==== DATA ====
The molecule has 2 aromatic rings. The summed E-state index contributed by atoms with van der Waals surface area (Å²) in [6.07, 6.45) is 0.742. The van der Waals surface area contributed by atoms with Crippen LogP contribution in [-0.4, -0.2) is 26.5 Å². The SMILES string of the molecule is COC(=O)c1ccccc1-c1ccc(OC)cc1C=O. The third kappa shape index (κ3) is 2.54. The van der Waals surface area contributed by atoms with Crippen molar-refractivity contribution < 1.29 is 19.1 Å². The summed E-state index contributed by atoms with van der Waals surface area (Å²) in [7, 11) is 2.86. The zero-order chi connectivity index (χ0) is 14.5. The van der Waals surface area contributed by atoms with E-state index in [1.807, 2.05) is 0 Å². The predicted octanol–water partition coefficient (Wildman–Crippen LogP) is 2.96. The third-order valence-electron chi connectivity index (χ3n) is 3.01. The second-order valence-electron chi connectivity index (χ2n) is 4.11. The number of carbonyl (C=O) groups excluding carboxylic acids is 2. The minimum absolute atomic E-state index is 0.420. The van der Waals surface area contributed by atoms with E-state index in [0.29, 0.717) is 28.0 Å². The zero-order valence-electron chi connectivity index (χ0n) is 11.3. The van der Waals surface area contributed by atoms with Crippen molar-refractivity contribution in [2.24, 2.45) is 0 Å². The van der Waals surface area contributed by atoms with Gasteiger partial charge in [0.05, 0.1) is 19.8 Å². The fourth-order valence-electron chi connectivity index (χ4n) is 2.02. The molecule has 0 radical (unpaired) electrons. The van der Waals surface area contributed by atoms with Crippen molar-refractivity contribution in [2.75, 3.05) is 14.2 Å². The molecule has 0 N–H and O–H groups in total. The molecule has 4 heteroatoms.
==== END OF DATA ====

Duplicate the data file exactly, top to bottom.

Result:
The molecule has 2 aromatic rings. The summed E-state index contributed by atoms with van der Waals surface area (Å²) in [6.07, 6.45) is 0.742. The van der Waals surface area contributed by atoms with Crippen LogP contribution in [-0.4, -0.2) is 26.5 Å². The SMILES string of the molecule is COC(=O)c1ccccc1-c1ccc(OC)cc1C=O. The third kappa shape index (κ3) is 2.54. The van der Waals surface area contributed by atoms with Crippen molar-refractivity contribution < 1.29 is 19.1 Å². The summed E-state index contributed by atoms with van der Waals surface area (Å²) in [7, 11) is 2.86. The zero-order chi connectivity index (χ0) is 14.5. The van der Waals surface area contributed by atoms with E-state index in [1.807, 2.05) is 0 Å². The predicted octanol–water partition coefficient (Wildman–Crippen LogP) is 2.96. The third-order valence-electron chi connectivity index (χ3n) is 3.01. The second-order valence-electron chi connectivity index (χ2n) is 4.11. The number of carbonyl (C=O) groups excluding carboxylic acids is 2. The minimum absolute atomic E-state index is 0.420. The van der Waals surface area contributed by atoms with E-state index in [0.29, 0.717) is 28.0 Å². The zero-order valence-electron chi connectivity index (χ0n) is 11.3. The van der Waals surface area contributed by atoms with Crippen molar-refractivity contribution in [2.24, 2.45) is 0 Å². The van der Waals surface area contributed by atoms with Gasteiger partial charge in [0.05, 0.1) is 19.8 Å². The fourth-order valence-electron chi connectivity index (χ4n) is 2.02. The molecule has 0 radical (unpaired) electrons. The van der Waals surface area contributed by atoms with Crippen molar-refractivity contribution in [2.75, 3.05) is 14.2 Å². The molecule has 0 N–H and O–H groups in total. The molecule has 4 heteroatoms.